Thom Hogan: Impact of mFT on Nikon DX line

Started Sep 20, 2013 | Discussions thread
Leandros S Senior Member • Posts: 2,000
Recession explains nearly all of it, actually

TrapperJohn wrote:

Nikon hasn't made any big leaps and bounds since the D3... unless you count the D90's video (a first, building on Oly's live view in the 330)... but that's also true of the dslr in general. It isn't seeing the big leaps and bounds of functionality that were evident in the mid 2000's.

The D7100's greatest competition isn't the EM1. It's the D7000. The D7100 didn't improve on it all that much, so Nikon lost much of their largest potential customer base: D7000 owners. Not so much a Nikon problem as an industry problem. Canon's sales of 5DIII were lower than expected for the same reason - many 5DII owners decided that the improvements didn't justify the expense. In both cases, the global recession didn't help matters any.

Sony... until Sony learns how and especially why to build good lenses, and lots of them, they'll remain a perennial also-ran. It's the most common reason people choose µ43 over NEX: not much glass, and what little they have is quite large.

What Nikon faces is what any camera company heavily vested in the dslr design faces: stagnation. The design has been pushed about as far as it can go. Sensor tech is at the point where further improvement does not yield much in the way of tangible results under typical photo circumstances, so the large sensor advantage isn't nearly what it once was. The optical viewfinder might get better with digital overlays, but it's expensive to do that, and still doesn't deliver the preview and review modes of the EVF. The only real improvement that can be made is - size. And the dslr's VF, legacy film lens mount and registration distance limit how much it can be improved there.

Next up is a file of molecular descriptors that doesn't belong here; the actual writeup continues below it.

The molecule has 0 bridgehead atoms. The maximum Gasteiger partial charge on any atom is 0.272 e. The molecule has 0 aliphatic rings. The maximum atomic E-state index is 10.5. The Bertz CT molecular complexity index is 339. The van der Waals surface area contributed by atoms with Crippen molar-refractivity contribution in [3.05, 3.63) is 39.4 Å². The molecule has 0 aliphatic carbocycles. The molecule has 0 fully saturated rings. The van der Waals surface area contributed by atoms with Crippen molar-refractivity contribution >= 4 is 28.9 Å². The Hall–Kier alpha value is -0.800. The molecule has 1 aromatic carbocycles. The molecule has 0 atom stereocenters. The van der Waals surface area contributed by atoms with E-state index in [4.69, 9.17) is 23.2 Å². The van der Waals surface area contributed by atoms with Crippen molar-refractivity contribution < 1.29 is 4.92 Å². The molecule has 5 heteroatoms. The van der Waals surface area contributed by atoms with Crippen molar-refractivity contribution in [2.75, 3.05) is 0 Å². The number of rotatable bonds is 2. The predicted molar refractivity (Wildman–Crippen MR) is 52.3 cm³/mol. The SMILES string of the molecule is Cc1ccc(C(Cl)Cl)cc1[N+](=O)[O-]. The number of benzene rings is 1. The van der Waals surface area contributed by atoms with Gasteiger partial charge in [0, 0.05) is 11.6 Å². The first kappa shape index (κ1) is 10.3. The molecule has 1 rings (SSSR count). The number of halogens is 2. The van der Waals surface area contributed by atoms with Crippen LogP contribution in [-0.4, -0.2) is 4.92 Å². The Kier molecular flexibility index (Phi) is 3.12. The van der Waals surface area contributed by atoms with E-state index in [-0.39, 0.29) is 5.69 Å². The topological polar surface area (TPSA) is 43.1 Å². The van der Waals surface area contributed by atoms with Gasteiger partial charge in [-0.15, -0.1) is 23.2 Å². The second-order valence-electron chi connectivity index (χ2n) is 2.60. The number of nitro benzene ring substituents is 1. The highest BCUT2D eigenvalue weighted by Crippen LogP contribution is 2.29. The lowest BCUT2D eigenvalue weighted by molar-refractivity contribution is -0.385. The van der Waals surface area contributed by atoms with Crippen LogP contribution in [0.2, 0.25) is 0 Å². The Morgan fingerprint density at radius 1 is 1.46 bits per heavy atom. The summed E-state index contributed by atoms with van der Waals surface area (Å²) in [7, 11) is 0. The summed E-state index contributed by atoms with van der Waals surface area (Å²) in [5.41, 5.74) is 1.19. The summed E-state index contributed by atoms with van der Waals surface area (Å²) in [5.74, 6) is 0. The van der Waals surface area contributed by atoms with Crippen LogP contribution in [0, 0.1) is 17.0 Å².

The dslr has also lost the enthusiasm and excitement that drove much of it's booming sales in the 2000's. Where are those great leaps and bounds happening today? Right here. Look at the dpr top ten clicked list today: two high end compacts, three dslr's, and five mirrorless. Including one, the EM5, that's been on that list since January, 2012.

That enthusiasm may not be reflected directly in current sales, but it's pretty unambiguous handwriting on the wall. That's where things are headed.

You mention the recession and stagnation in technological development. You could have really stopped there. The rule for any company affected by the recession is to cut back expenses and try to survive, with usually no clear prediction of how long the recession will go on for.

So it's not surprising that the technological leaps and bounds haven't been coming quite the same. Nokia Lumia 1020's counter-example notwithstanding. The desktop/laptop/server CPU industry, by contrast, started hitting the wall technologically well before the recession. The flip-side is that innovation doesn't always drive in one direction only - if you measure the world by whether it still adheres to Moore's Law or not, you might be missing the subtler progress happening elsewhere.

The next priority for camera makers is to have attractive products coming out of the recession, and to be the brand that people flock to once they've had three to six months of solid pay-cheques again. Not an easy juggling act, but it favours the companies that were going strong going into the recession, i.e. Nikon and Canon.

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